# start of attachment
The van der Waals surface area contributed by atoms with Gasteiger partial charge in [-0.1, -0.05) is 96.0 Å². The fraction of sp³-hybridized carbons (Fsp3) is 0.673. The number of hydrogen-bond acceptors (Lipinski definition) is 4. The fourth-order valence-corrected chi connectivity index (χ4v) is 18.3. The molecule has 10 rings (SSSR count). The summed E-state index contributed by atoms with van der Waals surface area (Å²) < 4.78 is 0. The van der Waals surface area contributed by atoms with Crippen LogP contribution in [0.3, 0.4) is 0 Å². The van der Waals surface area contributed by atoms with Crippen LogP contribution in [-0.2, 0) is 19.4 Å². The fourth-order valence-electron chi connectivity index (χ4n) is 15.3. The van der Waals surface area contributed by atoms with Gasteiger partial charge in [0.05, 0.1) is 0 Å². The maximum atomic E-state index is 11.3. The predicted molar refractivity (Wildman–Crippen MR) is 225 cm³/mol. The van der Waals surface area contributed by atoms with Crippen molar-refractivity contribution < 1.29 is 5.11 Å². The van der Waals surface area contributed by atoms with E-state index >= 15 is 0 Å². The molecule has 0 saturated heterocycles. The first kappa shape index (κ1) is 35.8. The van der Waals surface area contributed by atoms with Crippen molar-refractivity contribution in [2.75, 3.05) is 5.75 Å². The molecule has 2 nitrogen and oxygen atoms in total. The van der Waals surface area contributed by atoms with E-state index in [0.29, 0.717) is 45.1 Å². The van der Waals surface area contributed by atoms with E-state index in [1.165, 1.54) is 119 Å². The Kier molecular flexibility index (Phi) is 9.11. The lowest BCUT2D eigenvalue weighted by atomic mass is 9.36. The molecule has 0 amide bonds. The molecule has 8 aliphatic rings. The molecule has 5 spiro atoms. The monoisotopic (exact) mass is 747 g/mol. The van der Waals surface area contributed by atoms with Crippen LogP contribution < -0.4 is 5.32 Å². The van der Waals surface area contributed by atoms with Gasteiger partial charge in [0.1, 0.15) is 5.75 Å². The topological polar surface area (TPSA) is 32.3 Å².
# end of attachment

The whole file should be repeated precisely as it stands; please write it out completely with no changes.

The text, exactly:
The van der Waals surface area contributed by atoms with Gasteiger partial charge in [-0.1, -0.05) is 96.0 Å². The fraction of sp³-hybridized carbons (Fsp3) is 0.673. The number of hydrogen-bond acceptors (Lipinski definition) is 4. The fourth-order valence-corrected chi connectivity index (χ4v) is 18.3. The molecule has 10 rings (SSSR count). The summed E-state index contributed by atoms with van der Waals surface area (Å²) < 4.78 is 0. The van der Waals surface area contributed by atoms with Crippen LogP contribution in [0.3, 0.4) is 0 Å². The van der Waals surface area contributed by atoms with Crippen LogP contribution in [-0.2, 0) is 19.4 Å². The fourth-order valence-electron chi connectivity index (χ4n) is 15.3. The van der Waals surface area contributed by atoms with Gasteiger partial charge in [0.05, 0.1) is 0 Å². The maximum atomic E-state index is 11.3. The predicted molar refractivity (Wildman–Crippen MR) is 225 cm³/mol. The van der Waals surface area contributed by atoms with Crippen molar-refractivity contribution < 1.29 is 5.11 Å². The van der Waals surface area contributed by atoms with E-state index >= 15 is 0 Å². The molecule has 0 saturated heterocycles. The first kappa shape index (κ1) is 35.8. The van der Waals surface area contributed by atoms with Crippen molar-refractivity contribution in [2.75, 3.05) is 5.75 Å². The molecule has 2 nitrogen and oxygen atoms in total. The van der Waals surface area contributed by atoms with E-state index in [0.29, 0.717) is 45.1 Å². The van der Waals surface area contributed by atoms with E-state index in [1.165, 1.54) is 119 Å². The Kier molecular flexibility index (Phi) is 9.11. The lowest BCUT2D eigenvalue weighted by atomic mass is 9.36. The molecule has 0 amide bonds. The molecule has 8 aliphatic rings. The molecule has 5 spiro atoms. The monoisotopic (exact) mass is 747 g/mol. The van der Waals surface area contributed by atoms with Crippen LogP contribution < -0.4 is 5.32 Å². The van der Waals surface area contributed by atoms with Gasteiger partial charge in [0.1, 0.15) is 5.75 Å². The topological polar surface area (TPSA) is 32.3 Å².